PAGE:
By Emily Maher | Vol . 28, No. 19 | May 2020
A QUICK LOOK INTO IMPORTANT ISSUES OF THE DAY
At the start of 2020, the United States was experiencing a 128-month economic expansion period, the longest in modern American history, marked by record low employment numbers. The manufacturing sector represented 11% of the U.S. gross domestic product and employed nearly 13 million workers. Manufacturing businesses were struggling to fill 400,000 job openings in the historically tight labor market. According to the National Association of Manufacturers, the greatest challenge for manufactures was finding skilled workers. Manufacturers were targeting resources on ways to reduce the talent shortage and prepare for a sustainable, qualified, future labor force.
Fast forward a few months into April and the outlook is very different. The U.S. is fighting to contain the novel coronavirus COVID-19 pandemic, and a recession is looming. To fight the spread of the virus, at least 42 states urged residents to stay home, bringing the economy to a near screeching halt. As a result, 10 million Americans filed for unemployment within two weeks. Few industries are immune from the virus’ impact, but because it is deemed an essential sector, manufacturing is uniquely positioned to aid the nation in recovery.
In this unprecedented time for the nation’s economic and physical health, lawmakers across the country are working with manufacturers. In some cases, they are offering them incentives to support medical supply production. In other cases, they are increasing financial support to small- and medium-sized businesses to bandage the pandemic’s impact.
Several states are aligning executive and legislative actions to prop up support for manufacturing businesses.
- Reducing Barriers to Manufacturing
States experienced a shortage of personal protective equipment (PPE) and medical devices, like ventilators, as infection numbers were increasing. To close the gap, many states are easing liability regulations to encourage manufacturers to restock dwindling supplies. In some cases, this means shifting product focus.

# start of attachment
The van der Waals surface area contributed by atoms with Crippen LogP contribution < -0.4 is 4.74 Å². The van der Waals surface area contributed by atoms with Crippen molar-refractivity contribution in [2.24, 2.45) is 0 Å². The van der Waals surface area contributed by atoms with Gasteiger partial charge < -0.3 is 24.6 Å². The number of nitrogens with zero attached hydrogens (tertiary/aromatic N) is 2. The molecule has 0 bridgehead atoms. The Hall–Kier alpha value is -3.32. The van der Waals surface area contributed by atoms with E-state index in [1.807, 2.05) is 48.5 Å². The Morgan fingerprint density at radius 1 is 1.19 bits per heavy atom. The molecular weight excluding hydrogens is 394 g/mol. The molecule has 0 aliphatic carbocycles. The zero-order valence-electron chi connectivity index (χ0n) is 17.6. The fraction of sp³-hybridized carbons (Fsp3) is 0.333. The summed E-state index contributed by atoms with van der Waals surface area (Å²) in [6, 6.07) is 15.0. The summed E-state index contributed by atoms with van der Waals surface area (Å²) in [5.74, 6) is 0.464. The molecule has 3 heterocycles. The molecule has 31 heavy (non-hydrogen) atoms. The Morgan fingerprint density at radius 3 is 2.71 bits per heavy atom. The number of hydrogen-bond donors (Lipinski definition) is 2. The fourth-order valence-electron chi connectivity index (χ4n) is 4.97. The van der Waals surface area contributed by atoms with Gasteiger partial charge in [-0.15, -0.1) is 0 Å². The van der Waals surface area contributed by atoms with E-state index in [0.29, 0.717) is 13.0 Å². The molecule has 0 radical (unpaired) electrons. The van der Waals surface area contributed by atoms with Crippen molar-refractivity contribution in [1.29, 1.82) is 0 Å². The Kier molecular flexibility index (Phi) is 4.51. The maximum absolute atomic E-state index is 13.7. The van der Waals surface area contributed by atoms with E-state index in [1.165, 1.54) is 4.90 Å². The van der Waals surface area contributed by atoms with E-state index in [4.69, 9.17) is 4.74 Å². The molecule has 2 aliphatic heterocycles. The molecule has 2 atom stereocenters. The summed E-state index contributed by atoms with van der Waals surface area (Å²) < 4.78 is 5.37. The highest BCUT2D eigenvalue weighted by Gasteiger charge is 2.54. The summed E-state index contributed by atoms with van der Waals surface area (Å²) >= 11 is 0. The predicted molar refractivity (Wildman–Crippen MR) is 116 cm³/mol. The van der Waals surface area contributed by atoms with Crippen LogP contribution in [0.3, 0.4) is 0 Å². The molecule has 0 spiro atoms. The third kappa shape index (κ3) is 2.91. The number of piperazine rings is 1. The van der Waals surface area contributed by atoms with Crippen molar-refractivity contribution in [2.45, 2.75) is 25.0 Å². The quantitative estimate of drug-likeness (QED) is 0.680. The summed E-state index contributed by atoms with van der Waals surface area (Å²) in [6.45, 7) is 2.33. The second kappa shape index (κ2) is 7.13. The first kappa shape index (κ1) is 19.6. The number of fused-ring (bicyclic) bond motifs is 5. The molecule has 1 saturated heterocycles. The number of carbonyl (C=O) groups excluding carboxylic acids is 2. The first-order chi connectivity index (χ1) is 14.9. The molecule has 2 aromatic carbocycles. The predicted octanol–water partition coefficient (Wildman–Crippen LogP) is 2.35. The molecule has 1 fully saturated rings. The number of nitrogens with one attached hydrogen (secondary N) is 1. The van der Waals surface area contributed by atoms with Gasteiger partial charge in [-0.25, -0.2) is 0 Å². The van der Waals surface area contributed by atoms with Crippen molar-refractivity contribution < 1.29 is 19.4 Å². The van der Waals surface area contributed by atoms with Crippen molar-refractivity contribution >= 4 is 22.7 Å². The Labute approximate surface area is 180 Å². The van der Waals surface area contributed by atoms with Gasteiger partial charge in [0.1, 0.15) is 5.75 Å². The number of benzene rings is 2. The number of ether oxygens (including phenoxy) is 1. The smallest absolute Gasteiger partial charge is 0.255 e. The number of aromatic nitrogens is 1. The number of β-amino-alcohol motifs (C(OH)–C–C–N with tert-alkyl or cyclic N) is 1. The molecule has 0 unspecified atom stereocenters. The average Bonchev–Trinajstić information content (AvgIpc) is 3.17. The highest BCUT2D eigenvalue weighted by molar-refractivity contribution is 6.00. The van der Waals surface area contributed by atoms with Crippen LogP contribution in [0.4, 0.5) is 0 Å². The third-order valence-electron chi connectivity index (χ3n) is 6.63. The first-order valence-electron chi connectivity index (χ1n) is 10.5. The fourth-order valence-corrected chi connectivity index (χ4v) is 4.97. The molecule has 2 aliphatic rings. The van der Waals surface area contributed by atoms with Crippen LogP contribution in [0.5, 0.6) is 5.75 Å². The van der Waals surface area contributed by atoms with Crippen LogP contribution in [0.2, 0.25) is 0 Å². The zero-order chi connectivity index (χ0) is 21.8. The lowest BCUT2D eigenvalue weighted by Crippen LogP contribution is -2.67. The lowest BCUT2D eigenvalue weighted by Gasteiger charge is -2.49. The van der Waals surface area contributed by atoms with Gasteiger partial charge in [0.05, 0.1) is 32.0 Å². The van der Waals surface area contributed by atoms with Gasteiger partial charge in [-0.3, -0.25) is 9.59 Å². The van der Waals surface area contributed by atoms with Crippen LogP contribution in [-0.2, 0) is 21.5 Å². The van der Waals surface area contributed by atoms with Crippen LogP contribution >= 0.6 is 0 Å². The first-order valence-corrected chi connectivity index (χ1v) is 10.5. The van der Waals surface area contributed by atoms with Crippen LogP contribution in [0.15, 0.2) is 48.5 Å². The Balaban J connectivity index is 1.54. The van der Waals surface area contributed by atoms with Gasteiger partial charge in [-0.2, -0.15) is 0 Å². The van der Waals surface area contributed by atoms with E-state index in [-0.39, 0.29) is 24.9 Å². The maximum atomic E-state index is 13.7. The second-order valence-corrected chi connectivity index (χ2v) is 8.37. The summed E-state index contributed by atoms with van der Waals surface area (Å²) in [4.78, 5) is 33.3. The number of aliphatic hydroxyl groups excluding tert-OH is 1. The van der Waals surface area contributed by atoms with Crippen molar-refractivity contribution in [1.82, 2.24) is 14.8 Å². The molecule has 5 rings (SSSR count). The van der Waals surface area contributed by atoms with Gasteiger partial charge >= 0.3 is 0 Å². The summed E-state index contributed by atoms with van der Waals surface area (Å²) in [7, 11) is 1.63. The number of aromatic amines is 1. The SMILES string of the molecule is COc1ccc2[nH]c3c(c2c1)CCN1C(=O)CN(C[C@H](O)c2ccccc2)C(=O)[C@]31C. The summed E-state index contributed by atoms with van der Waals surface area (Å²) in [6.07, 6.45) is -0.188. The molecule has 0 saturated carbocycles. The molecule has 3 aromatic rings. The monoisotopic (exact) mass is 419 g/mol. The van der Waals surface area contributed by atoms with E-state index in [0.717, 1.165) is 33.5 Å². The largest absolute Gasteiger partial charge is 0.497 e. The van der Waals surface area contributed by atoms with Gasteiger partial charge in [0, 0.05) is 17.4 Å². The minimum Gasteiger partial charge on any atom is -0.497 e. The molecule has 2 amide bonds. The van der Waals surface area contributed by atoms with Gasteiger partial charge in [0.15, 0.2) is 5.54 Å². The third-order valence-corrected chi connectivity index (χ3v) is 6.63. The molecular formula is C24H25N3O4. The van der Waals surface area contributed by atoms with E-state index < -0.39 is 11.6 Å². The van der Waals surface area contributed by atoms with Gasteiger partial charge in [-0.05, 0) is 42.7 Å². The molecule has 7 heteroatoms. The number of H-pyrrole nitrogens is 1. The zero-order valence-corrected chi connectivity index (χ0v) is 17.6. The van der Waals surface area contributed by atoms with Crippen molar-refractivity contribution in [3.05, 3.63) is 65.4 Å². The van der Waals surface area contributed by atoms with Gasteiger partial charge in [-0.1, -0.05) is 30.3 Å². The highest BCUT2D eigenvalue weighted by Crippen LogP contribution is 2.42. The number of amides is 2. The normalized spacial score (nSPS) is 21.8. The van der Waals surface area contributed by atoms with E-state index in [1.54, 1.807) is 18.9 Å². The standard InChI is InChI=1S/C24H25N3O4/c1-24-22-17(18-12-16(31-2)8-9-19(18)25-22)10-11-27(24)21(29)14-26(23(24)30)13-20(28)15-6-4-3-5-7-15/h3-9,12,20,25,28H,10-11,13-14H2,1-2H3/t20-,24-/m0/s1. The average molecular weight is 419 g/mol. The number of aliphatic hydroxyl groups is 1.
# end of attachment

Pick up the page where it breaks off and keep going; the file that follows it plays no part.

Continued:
Legislatures in Alaska and Kentucky passed similar bills to protect businesses making PPE from negligence and product liability claims. Louisiana also introduced legislation to shield manufacturers from civil liabilities or personal injury claims while the state’s emergency declaration is in order.
In Connecticut, Governor Ned Lamont issued a series of executive orders related to manufacturing COVID-19 products. He suspended manufacturing registration requirements and permitted non-traditional manufactures to make sanitizers and medical devices.
- Manufacturing and Business Relief
Even though manufacturing has been deemed an essential business, the speed and severity of the economic shutdown have left manufacturers vulnerable to worker layoffs and financial strain. In coordination with economic development agencies, many states are offering emergency manufacturing and business relief loans.
Maryland used funds from its budget stabilization account to authorize $130 million in loan and grant funding for small businesses and manufacturers negatively affected by the virus. The package included a $5 million Emergency Relief Manufacturing Fund to help manufacturers produce PPE and other items. The program granted up to $100,000 for manufacturers to increase their existing capacity or pivot operations to produce critical coronavirus-related products.